This is stage five of the Great Ouse Odyssey, a hike along the Ouse Valley Way, from the mouth to the source of the River Great Ouse, the fourth longest river in the UK. The hike was between 16-18 miles in length.
I picked up the trail at Earith walking on a causeway between the river and flooded fields. Lapwings called to each other as the skies cleared and the sun started to shine.
The Ouse was still at a high level after breaking her banks and flooding earlier in the year.
Within half an hour of starting the walk I had stuffed my jumper into my rucksack, what a relief to be hiking in the spring sun, at long last!
I passed a Greenwich Meridian marker against which I checked my compass. This is the second time I seen such a marker. The last one was as I went through the village of Orwell on my Royston to Cambridge hike last year.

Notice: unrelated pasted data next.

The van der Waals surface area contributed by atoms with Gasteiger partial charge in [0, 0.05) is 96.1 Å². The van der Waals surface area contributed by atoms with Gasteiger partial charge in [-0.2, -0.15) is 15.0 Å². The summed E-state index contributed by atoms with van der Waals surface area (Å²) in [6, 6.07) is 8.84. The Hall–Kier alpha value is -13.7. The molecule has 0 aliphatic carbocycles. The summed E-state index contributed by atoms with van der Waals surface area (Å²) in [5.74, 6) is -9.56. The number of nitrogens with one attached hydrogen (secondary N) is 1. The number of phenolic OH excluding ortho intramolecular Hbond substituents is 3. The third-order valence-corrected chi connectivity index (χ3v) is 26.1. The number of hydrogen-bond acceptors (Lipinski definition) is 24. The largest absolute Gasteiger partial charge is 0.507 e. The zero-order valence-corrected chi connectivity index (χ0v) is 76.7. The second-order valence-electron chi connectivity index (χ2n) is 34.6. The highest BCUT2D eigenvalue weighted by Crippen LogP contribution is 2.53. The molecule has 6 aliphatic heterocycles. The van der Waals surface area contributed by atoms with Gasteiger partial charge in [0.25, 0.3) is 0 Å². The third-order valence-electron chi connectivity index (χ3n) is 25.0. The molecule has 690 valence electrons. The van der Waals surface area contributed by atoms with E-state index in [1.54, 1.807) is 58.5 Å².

I stopped for lunch in the pretty village of Holywell. There is a lovely garden and bench just outside the church. I ate my cornish pasty in the midday sun.
From Holywell I headed on towards St Ives. The journey into the town isn’t pleasant, passing through an industrial estate. Unfortunately the Ouse Valley Way can’t always follow the route of the river, much of which lies on private land.
I admired the handsome 15th century bridge at St Ives.
On my way out of St Ives I caught sight of the rare Cambridgeshire Wildcat.
I became somewhat lost between Houghton Mill and Godmanchester.
The local council had given up marking the route at this point, leaving travellers to enlist passing locals as guides across the wet, wet water-meadows. I was lucky to find such a local who kindly led me back to my path.
And then, before I knew it, I was almost at my destination, the village of Brampton. I tried to buy a pint at the Brampton Mill pub, I didn’t have any cash on me and they wouldn’t take my card unless I spent over £5. Oh well…
A fine walk for the first true day of the spring.